Humor Sports WDYT

[2798] Guess the scoreline for Malaysia-Saudi Arabia match

UAE scored 10 goals against Malaysia in the World Cup qualification. That is right. Ten against none. It is such a happy coincidence given the 1MDB and Najib scandals. It is UAE of all countries, the country which somebody sold Malaysia to.

But up next in the schedule, for September 8, is Saudi Arabia, which is probably as tough as UAE. So…

Malaysia versus Saudi Arabia. What will the result be?

  • Malaysia to win! (0%, 0 Votes)
  • A draw (0%, 0 Votes)
  • Lose by a goal or two (4%, 1 Votes)
  • Lose by 3-5 goals (22%, 5 Votes)
  • Lose by 6-10 goals (22%, 5 Votes)
  • Lose by 11-700,000,000 goals (13%, 3 Votes)
  • I have never taken these goals for personal gain (39%, 9 Votes)

Total Voters: 23

Loading ... Loading ...
Conflict & disaster Liberty

[2378] To impress, support tyranny

It is quite understandable why Malaysian Prime Minister Najib Razak wants to impress King Abdullah of Saudi Arabia. Saudi Arabia is an important country to Malaysia. It is the largest oil exporter in the world. It is the leader of the Muslim world by default, for better or for worse.

But when the Prime Minister decided to offer military assistance to Bahrain and back the roles Saudi Arabia had played over the course of the Arab Spring,[1] that was just a little bit too much.

The government of Bahrain has suppressed unarmed protesters with brutality. Saudi Arabia aided Bahrain in suppressing demand for democratic change, fearing the democratic change that began in Tunisia and Egpyt would spread at the expense of autocratic rulers. Najib said those efforts by Saudi Arabia were noble.


Mohd Hafiz Noor Shams. Some rights reserved Mohd Hafiz Noor Shams. Some rights reserved Mohd Hafiz Noor Shams. Some rights reserved

[1] — KUALA LUMPUR: Prime Minister Datuk Seri Najib Razak says the country is willing to send peacekeepers to help “de-escalate tension” in Bahrain while backing Saudi Arabia’s role in resolving regional unrest.

Bahraini authorities in the kingdom ruled by a Sunni dynasty have attempted to curb violent protests in recent months inspired by uprisings that toppled Egypt’s and Tunisia’s presidents.

“Malaysia stands ready to contribute peacekeepers to the Kingdom of Bahrain, if invited to do so by the Bahraini leadership,” Najib said in a statement on Friday following a meeting with Saudi Arabian monarch King Abdullah in Riyadh.




“Malaysia will consider it a great honour to offer assistance in this noble effort.” [AFP. Malaysia pledges to help Bahrain. New Straits Times. May 15 2011]


[1962] Of we should do at least one thing Saudi Arabia is doing…

…and that is get the local mosques to tone it down.

In Saudi Arabia, they are doing just that:

Saudi Arabia is cracking down on overly loud loudspeakers used to call the faithful to prayer, as mosques increasingly drown each other out, the official SPA news agency said on Saturday. [Saudi cracks down on blaring mosque speakers. AFP. April 25 2009]

I do not know if the local mosques here in my area shout into the speakers with the intention of drowning out other mosques but one thing is for such, the call to prayer is too loud.

In my uneducated opinion, a call to prayer should be done politely in an unobtrusive manner. But how it is done in this part of Kuala Lumpur is as if the mosques are trying so hard to invite scone. Not just from the non-Muslims mind you. As a person generally uncomfortable with loud noise, be it in Zouk or by the highway, I find the calls to prayer are made with unholy loudness.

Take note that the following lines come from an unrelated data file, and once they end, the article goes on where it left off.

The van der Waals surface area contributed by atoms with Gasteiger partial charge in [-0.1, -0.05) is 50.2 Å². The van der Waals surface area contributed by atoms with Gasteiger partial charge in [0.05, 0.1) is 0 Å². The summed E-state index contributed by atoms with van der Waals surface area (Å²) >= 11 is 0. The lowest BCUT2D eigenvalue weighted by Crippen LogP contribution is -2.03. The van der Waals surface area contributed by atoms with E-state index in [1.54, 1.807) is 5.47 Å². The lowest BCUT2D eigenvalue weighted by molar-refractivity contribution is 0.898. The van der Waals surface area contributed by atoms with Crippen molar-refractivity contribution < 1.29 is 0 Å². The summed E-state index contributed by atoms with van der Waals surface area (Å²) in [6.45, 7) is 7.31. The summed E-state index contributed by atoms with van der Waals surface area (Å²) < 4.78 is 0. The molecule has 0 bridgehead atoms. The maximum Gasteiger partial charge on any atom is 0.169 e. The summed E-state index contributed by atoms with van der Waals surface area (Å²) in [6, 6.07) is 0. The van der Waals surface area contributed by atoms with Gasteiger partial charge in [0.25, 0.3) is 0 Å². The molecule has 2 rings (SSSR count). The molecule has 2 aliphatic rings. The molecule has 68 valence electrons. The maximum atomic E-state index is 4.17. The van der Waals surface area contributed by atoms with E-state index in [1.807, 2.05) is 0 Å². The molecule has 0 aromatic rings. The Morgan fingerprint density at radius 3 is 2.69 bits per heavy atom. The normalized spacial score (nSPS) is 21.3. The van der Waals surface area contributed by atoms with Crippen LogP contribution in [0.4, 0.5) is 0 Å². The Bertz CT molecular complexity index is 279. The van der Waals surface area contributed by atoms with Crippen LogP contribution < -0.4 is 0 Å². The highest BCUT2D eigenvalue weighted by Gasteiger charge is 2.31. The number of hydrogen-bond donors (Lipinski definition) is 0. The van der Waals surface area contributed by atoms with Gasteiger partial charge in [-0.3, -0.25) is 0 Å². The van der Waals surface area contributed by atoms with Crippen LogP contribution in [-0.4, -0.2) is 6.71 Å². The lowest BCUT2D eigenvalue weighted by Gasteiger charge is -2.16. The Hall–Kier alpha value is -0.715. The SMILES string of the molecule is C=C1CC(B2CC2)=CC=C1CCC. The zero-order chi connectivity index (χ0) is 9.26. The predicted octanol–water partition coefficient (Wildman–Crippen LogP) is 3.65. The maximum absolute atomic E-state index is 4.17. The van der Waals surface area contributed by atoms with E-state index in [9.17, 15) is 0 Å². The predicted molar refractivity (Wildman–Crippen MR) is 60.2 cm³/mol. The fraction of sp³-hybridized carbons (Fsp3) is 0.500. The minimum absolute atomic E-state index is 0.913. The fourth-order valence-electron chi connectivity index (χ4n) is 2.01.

In these days of modern technology, a loud call to prayer is unnecessary.

In Michigan where I used to live, each county has the ability to broadcast emergency messages across all channel. It functions exactly like a radiowave jammer except that instead you really like to know if a tornado or a snowstorm is coming your wave. The call to prayer can be broadcasted the same way to make it suitable to local variables, given that each location has different time of prayer. Not to all channel of course because that would be almost as obtrusive as shouting into the loudspeaker.

But that require investment and some mosques are poor. What they could do is tone the call to prayer down instead of conspiring to give those living with the vicinity of those mosques a heart attack.

Shouting into the loudspeaker is really one of the reasons why a lot of people are unhappy with Muslims. And some people wonder why Muslims are not respected.

Liberty Society

[1207] Of a moderate with no moderation

In the NYT:

One day last month, a young man stood at the center of a stage with long ropes bound around each wrist. One pulled him to the left, the other to the right — one toward secularism, the other toward religious extremism. His father struggled to hold him in the middle, shouting “Enough! Enough!” Looking at the religious side, he said, “From here, there is destruction and zeal.” Then looking to the other side, he said, “There, is doom.”

The play, “A Moderate With No Moderation,” had been performed since last November at Al Yamamah College, one of a new group of private schools that are considered a concession to the reform agenda. During the opening performance, religious zealots attacked the audience and the performers and forced a cancellation of the show. But the next day the show went on. [The (Not So) Eagerly Modern Saudi. NYT. May 6 2007]

The tug of war continues.